Other records we hold that might be helpful, include:
- North American Baptist Immigration and Colonization Society fonds
- William von Moll Berczy fonds
- Immigration Branch, Central Registry Files (RG76)
These files include lists of names:
- Rosthern, Saskatchewan. German Catholic Settlement Society, 1902-1906 (volume 266, file 218250, microfilm C-7814)
- Association of German Canadian Catholics, Admission of 150 Refugees from Germany 1924-1926 (volume 241, file 148405, microfilm C-7390)
- Return to Germany of undesirable German Nationals in Canada, 1943-1959 (volume 487, file 753708, microfilm C-10421)
- Admission of doctors and nurses from refugee camps in Germany, 1946-1950 (volume 650, file B28865, microfilm C-10589)
- Germans at Glace Bay, Cape Breton, employed at Dominion Coal Company mines, wishing to go to western Canada, 1903 and 1906 ( volume 284, file 250610, microfilm C-7833)
- Canadian Christian Council for the Resettlement of Refugees, 1952-1953 (RG76, volume 656, file B41075, part 6, microfilm C-10592)
4. Military records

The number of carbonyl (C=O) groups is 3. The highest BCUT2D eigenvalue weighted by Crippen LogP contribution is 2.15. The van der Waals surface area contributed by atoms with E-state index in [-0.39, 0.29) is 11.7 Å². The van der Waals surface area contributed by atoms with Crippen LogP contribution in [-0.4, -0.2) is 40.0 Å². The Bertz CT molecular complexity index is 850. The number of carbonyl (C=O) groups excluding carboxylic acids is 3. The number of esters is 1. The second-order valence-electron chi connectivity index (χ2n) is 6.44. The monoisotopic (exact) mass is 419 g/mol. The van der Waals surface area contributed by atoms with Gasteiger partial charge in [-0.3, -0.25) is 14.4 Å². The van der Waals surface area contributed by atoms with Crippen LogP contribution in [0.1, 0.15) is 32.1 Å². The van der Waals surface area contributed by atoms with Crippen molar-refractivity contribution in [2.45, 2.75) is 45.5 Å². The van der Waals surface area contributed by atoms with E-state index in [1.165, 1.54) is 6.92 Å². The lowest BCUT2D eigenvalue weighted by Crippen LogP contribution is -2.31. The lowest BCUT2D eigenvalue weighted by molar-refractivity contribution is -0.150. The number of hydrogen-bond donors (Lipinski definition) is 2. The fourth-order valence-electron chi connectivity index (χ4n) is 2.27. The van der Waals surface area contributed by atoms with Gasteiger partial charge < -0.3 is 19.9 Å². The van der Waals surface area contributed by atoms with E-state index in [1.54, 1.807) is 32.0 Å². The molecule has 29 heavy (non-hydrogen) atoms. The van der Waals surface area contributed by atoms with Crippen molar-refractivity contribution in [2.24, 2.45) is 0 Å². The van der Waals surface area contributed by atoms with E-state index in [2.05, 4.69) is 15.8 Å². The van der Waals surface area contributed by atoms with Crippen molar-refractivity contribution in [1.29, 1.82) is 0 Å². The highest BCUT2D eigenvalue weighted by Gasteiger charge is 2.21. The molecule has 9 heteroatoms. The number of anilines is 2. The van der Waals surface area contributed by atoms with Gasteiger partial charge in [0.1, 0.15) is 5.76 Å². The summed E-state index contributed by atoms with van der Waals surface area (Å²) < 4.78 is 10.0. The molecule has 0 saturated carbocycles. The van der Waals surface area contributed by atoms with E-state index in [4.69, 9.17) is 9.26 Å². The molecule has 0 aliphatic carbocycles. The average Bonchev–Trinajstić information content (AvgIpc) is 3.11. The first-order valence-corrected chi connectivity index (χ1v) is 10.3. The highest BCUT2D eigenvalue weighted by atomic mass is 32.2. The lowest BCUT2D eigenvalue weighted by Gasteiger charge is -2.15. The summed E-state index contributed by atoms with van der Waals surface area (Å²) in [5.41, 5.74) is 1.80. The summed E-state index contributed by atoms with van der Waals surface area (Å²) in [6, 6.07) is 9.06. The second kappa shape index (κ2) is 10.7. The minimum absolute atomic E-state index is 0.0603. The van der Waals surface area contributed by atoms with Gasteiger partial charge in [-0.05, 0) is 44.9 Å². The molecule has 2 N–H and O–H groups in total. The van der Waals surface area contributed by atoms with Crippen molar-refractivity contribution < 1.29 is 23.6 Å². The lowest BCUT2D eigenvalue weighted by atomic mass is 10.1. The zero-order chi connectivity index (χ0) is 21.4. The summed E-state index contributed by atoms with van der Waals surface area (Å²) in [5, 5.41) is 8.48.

These records relate to German troops who served under British command during the American Revolution. Most relate to the Brunswick, Hesse-Hanau, and Anhalt contingents. Many of those soldiers settled in Canada after 1783.
War Office and Colonial Office Records (1778 to 1783)
- Nominal roll of the 1st Hesse-Hanau Battalion, January 1783 (MG13, WO28, volume 8, pages 205-208, microfilm B-2865)
- Nominal rolls of German troops, January 1782 (MG13 WO28, volume 10, pages 208-275, microfilm B-2867)
- Nominal rolls of German troops, 1778-1779 (MG11 CO42, volume 39, microfilm B-34 and B-35)
- Nominal rolls of German troops, 1779 (MG11 CO42, volume16, part 2, microfilm C-11891)
Haldimand Papers (MG21)
- Letters of officers of the German Legion, with reports, 1778-1784 (MG21, Add. Mss. 21811 and 21812, originals on microfilm reel A-743, originals; also volumes B.151 and B.152, transcripts on microfilm reel H-1650)